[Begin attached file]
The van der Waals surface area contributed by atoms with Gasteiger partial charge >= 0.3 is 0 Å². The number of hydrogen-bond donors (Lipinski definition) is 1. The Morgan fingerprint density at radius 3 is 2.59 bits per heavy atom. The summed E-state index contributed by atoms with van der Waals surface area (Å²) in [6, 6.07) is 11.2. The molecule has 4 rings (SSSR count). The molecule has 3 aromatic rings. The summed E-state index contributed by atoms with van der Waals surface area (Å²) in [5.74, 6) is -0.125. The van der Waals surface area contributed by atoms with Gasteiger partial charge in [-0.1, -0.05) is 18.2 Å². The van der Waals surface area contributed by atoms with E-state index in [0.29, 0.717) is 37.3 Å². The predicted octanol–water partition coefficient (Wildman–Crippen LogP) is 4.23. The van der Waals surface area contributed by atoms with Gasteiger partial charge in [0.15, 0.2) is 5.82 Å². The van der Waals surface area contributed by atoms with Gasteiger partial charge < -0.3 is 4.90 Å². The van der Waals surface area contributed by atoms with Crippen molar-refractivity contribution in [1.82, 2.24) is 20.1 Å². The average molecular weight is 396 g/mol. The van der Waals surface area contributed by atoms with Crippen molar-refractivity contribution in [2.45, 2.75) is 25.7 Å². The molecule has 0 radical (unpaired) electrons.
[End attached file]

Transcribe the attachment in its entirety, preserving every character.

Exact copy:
The van der Waals surface area contributed by atoms with Gasteiger partial charge >= 0.3 is 0 Å². The number of hydrogen-bond donors (Lipinski definition) is 1. The Morgan fingerprint density at radius 3 is 2.59 bits per heavy atom. The summed E-state index contributed by atoms with van der Waals surface area (Å²) in [6, 6.07) is 11.2. The molecule has 4 rings (SSSR count). The molecule has 3 aromatic rings. The summed E-state index contributed by atoms with van der Waals surface area (Å²) in [5.74, 6) is -0.125. The van der Waals surface area contributed by atoms with Gasteiger partial charge in [-0.1, -0.05) is 18.2 Å². The van der Waals surface area contributed by atoms with E-state index in [0.29, 0.717) is 37.3 Å². The predicted octanol–water partition coefficient (Wildman–Crippen LogP) is 4.23. The van der Waals surface area contributed by atoms with Gasteiger partial charge in [0.15, 0.2) is 5.82 Å². The van der Waals surface area contributed by atoms with Gasteiger partial charge < -0.3 is 4.90 Å². The van der Waals surface area contributed by atoms with Crippen molar-refractivity contribution in [1.82, 2.24) is 20.1 Å². The average molecular weight is 396 g/mol. The van der Waals surface area contributed by atoms with Crippen molar-refractivity contribution in [2.45, 2.75) is 25.7 Å². The molecule has 0 radical (unpaired) electrons.